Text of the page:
Thursday, December 25, 2008

EARTHA KITT: 1927 - 2008

At a 1968 White House luncheon, sultry chanteuse Eartha Kitt joined 49 other prominent women for what would normally have been a “no-headlines” affair. But when First Lady Lady Bird Johnson asked the group what could be done to curb juvenile delinquency, Kitt rose to speak:

“You send the best of this country off to be shot and maimed,” she said. “They rebel in the street. They will take pot and they will get high. They don’t want to go to school because they’re going to be snatched off from their mothers to be shot in Vietnam.”

The ladies gasped, Lady Bird cried and the media exploded worldwide. Those 51 words were enough for the Johnsons to mount a campaign against Kitt that resulted in the singer’s being blacklisted by clubs and theatres throughout the U.S. Kitt was compelled to move to Europe to continue her career, until she triumphantly returned to the U.S. in 1978 in the “Broadway musical, “Timbuktu!”

Upon her return, reporter Seymour Hirsch of the New York Times revealed that even prior to 1968, at the behest of the Secret Service, the FBI had dug up whatever dirt they could on Kitt. It wasn't much. That is when the CIA reportedly put together a dossier on Kitt that portrayed her as a nymphomaniac. Hirsch wrote: “She was depicted in the CIA document as having ‘a very nasty disposition,’ and as ‘being a spoiled child, very crude and having a vile tongue.’ Miss Kitt, who is black, was said not to associate with other Negroes and ‘often bragged that she had very little Negro blood.’”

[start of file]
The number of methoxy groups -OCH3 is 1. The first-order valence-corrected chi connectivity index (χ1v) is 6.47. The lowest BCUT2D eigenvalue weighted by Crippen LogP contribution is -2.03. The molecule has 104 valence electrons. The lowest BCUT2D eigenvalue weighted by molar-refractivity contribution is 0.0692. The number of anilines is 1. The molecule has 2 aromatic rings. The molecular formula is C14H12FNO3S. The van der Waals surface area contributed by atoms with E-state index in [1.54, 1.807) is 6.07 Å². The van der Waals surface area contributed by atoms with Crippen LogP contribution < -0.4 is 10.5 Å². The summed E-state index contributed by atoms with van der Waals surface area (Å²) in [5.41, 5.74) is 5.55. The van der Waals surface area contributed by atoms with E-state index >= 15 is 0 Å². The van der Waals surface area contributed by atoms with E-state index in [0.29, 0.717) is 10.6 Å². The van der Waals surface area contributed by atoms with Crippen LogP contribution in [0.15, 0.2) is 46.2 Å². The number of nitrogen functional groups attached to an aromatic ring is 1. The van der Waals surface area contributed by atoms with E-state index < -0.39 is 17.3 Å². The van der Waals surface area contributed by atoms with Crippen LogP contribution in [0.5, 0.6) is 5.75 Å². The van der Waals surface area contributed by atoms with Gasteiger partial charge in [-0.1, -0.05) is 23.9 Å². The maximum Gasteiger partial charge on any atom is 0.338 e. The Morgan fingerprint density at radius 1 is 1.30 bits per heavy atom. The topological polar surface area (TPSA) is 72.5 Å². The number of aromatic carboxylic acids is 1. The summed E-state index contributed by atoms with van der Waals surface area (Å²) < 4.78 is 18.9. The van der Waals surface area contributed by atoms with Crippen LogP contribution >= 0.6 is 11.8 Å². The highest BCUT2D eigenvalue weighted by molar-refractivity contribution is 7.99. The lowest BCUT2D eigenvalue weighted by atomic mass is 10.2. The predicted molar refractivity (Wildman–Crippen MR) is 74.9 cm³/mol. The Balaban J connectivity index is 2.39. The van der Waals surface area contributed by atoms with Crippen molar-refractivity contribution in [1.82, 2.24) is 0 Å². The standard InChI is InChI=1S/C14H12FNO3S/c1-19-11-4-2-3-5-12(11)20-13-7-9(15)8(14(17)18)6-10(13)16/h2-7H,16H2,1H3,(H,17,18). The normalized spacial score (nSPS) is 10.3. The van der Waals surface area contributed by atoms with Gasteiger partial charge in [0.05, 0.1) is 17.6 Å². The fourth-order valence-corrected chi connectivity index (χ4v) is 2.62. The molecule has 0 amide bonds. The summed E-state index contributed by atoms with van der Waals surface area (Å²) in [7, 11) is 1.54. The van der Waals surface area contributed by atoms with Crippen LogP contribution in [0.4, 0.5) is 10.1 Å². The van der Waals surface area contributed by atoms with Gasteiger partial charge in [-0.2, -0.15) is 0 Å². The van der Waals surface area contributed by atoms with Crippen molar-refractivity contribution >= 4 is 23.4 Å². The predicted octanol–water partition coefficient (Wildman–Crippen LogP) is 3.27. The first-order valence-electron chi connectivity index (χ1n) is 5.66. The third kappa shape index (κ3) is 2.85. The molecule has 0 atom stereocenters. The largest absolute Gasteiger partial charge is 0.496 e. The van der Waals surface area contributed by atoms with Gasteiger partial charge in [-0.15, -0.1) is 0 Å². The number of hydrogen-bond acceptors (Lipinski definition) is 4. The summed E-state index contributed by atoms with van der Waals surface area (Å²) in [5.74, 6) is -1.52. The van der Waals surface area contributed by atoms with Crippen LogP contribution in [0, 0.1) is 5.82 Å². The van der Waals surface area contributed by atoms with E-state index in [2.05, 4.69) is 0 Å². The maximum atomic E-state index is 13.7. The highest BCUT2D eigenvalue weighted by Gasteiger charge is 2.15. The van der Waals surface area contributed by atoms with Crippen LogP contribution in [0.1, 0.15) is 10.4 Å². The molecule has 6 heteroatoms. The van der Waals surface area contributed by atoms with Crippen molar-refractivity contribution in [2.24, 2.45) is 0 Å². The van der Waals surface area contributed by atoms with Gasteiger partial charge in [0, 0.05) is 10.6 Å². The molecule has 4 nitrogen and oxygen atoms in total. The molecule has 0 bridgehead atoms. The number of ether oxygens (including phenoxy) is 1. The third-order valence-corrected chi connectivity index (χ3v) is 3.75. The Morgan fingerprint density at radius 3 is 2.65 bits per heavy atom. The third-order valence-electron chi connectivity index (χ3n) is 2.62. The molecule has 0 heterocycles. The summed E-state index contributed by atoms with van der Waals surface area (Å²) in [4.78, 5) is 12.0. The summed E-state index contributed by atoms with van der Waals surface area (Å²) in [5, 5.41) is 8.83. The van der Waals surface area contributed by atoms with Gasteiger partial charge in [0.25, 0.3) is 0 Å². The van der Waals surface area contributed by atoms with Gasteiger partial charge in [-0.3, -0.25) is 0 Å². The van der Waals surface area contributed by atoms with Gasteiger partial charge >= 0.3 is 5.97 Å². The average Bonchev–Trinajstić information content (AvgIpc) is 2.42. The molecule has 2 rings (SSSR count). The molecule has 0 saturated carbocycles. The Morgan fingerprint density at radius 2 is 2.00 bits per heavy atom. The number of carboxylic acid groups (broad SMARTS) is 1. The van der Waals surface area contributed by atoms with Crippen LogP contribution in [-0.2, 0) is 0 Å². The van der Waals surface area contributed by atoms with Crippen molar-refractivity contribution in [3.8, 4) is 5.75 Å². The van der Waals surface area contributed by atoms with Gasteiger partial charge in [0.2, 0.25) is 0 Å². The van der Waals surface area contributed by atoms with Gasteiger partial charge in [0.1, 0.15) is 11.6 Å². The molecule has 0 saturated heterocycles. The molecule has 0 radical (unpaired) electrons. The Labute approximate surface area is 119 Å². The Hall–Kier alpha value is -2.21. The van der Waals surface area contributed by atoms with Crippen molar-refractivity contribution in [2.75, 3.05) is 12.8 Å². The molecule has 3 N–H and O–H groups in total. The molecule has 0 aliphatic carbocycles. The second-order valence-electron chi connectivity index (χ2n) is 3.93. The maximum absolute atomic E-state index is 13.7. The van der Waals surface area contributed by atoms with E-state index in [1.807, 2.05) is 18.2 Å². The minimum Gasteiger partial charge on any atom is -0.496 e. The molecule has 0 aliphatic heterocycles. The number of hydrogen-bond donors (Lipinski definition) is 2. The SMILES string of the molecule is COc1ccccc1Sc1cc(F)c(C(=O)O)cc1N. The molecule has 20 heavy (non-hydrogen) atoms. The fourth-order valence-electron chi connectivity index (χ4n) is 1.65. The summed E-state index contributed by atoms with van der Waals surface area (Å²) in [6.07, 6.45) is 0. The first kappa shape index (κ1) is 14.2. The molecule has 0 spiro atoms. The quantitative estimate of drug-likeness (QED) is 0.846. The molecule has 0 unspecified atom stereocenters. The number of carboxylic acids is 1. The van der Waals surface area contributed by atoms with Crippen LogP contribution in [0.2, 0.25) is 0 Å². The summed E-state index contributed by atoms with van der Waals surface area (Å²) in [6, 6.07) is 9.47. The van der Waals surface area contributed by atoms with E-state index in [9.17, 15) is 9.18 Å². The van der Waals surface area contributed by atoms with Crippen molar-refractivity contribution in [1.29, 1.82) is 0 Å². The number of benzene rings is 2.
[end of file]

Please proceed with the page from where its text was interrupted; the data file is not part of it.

Well, it was the 60s, and Lyndon Johnson was hopelessly entangled in a war without end. Perhaps Kitt speaking out against the Vietnam war while lunching in the White House was the last humiliation the beleguered President could endure. The infamous ladies lunch happened in January, 1968. In April, LBJ announced he would not run for a second term, presumably because of the tens of thousands of troops who had been sent “off to be shot and maimed.” As it turned out, the elegant songbird had really spoken for countless Americans when she exercised her constitutional right to free speech in the White House. It wasn't the last time Kitt would court controversy: in 1974 she performed for white-only audiences in South Africa, at the height of apartheid. She had a hidden agenda, however. She raised enough money through the concerts and personal appearances to build two schools for black children. Much was written of her defiant performances in South Africa, but little ink was granted to the schools that were built with her earnings.

Earth Kitt died on Christmas Day from colon cancer. She was 81, and it is safe to say she did it all her way.

Eartha Kitt performing just months before her death.

1 comment:

Nicole and Mon Voyage said...

Given that Eartha Kitt was probably best known for being Catwoman and singing the best version of Santa baby (as opposed to, say, her cabaret act) I thought it was fitting that she died on Christmas. I tried to send one of my clients to see her perform at the Carlisle last year during a trip to New York but her husband was not interested. I bet she wishes they had gone now.